US VP Kamala Harris brings aid package to Ghana on Africa tour


After Ghana, she will travel on Wednesday to Dar es Salaam in Tanzania.

US Vice President Kamala Harris has met with Ghana's President Nana Akufo-Addo in the first stage of an Africa trip, announcing a bilateral aid package and $100 million to shore up security in coastal West Africa.

The trip to Ghana, Tanzania and Zambia until April 2 follows a December summit hosted by President Joe Biden in Washington with leaders from Africa, where the US hopes to balance the rising influence of China and Russia.

After a brief meeting at the presidential palace in the capital Accra on Monday, Akufo-Addo and Harris said the visit would strengthen ties and opportunities between the longtime partners.

"This trip is motivated by the importance of the direct relationship between the United States and Ghana, and as I travel the continent, those countries as well," Harris told reporters.

Struggling with an economic crisis, burgeoning debt and inflation of over 50 percent, Ghana has agreed on a $3 billion loan deal with the International Monetary Fund (IMF).

Ghana's finance minister also returned this month from a trip to China, where the two governments discussed debt issues.

"China is one of the many countries with whom Ghana is engaged," Akufo-Addo said, dismissing concerns over China's investments. "The relationship between America and Ghana is a relationship which has its own dynamic."

Earlier on Monday, Harris' office said the US would provide Ghana with $139 million (128 million euros) in bilateral assistance next year.

This will go towards economic, business and cultural initiatives, as well as the health sector with projects such as an anti-malaria programme.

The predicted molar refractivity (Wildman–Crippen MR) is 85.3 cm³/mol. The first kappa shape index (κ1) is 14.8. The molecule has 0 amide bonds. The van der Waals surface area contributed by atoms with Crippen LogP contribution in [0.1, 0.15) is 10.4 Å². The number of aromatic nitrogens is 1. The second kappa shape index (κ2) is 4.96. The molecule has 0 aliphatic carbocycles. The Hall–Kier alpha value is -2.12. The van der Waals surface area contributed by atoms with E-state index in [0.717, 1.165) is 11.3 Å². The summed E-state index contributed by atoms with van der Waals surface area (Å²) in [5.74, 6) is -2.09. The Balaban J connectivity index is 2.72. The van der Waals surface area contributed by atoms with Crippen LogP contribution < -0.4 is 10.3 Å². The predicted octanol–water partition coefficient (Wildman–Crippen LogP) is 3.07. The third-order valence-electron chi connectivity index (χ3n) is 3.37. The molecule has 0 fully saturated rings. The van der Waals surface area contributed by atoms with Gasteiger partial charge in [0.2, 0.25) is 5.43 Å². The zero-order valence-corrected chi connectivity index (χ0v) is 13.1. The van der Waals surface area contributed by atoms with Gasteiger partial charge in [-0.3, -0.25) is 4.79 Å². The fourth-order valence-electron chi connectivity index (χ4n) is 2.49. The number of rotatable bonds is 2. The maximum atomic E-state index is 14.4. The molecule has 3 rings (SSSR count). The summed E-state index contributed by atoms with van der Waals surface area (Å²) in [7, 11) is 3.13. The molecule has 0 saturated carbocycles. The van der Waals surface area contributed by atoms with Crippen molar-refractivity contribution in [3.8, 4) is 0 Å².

Washington will also send a special resident advisor to Ghana to help Akufo-Addo's government with its debt profile management this year, it said.

Ghana is one of the Gulf of Guinea nations, along with Ivory Coast and neighbours Benin and Togo, suffering from the fallout from jihadist violence over their northern borders in Burkina Faso.

Togo, Ivory Coast and Benin have all been hit by attacks blamed on gunmen crossing over their northern borders in the Sahel region, where Islamic State and al Qaeda-allied militants operate.

A French troop withdrawal from Mali after disputes with the ruling junta there and two coups and instability in Burkina Faso have helped refocus Western partners to aid Gulf of Guinea nations to counter the southward spillover of militant violence.

Ghana has pushed for more regional military cooperation among West African coastal states as well as initiatives to help development and aid in vulnerable northern border regions.

Harris said the Biden administration would invest $100 million as part of a plan to help Ghana, Benin, Togo and Ivory Coast in stabilisation, governance and countering the threat of jihadism.

Russian security company Wagner is also operating in several countries in Africa and has been sanctioned by the EU over rights abuse allegations there.

"We made clear our concerns," the Ghanaian leader said about Wagner's presence over the border in the Sahel region.

"It raises the very real possibility... that, once again, our continent is going to become the playground for great power conflict."

Asked about a bill currently in Ghana's parliament that critics say will severely restrict LGBTQ rights, Harris said she had addressed the issue with Akufo-Addo and said the US considered it a matter of human rights.

Akufo-Addo said the bill was still under discussion in parliament and had been reviewed by the attorney general, and "substantial elements of the bill had already been modified".

"We will see what the final outcome will be."

Other programmes announced by Harris' office will include small business development funds, especially for women and youth, financing to help combat child labour in Ghana's cocoa industry and investments in weather and climate early warning systems.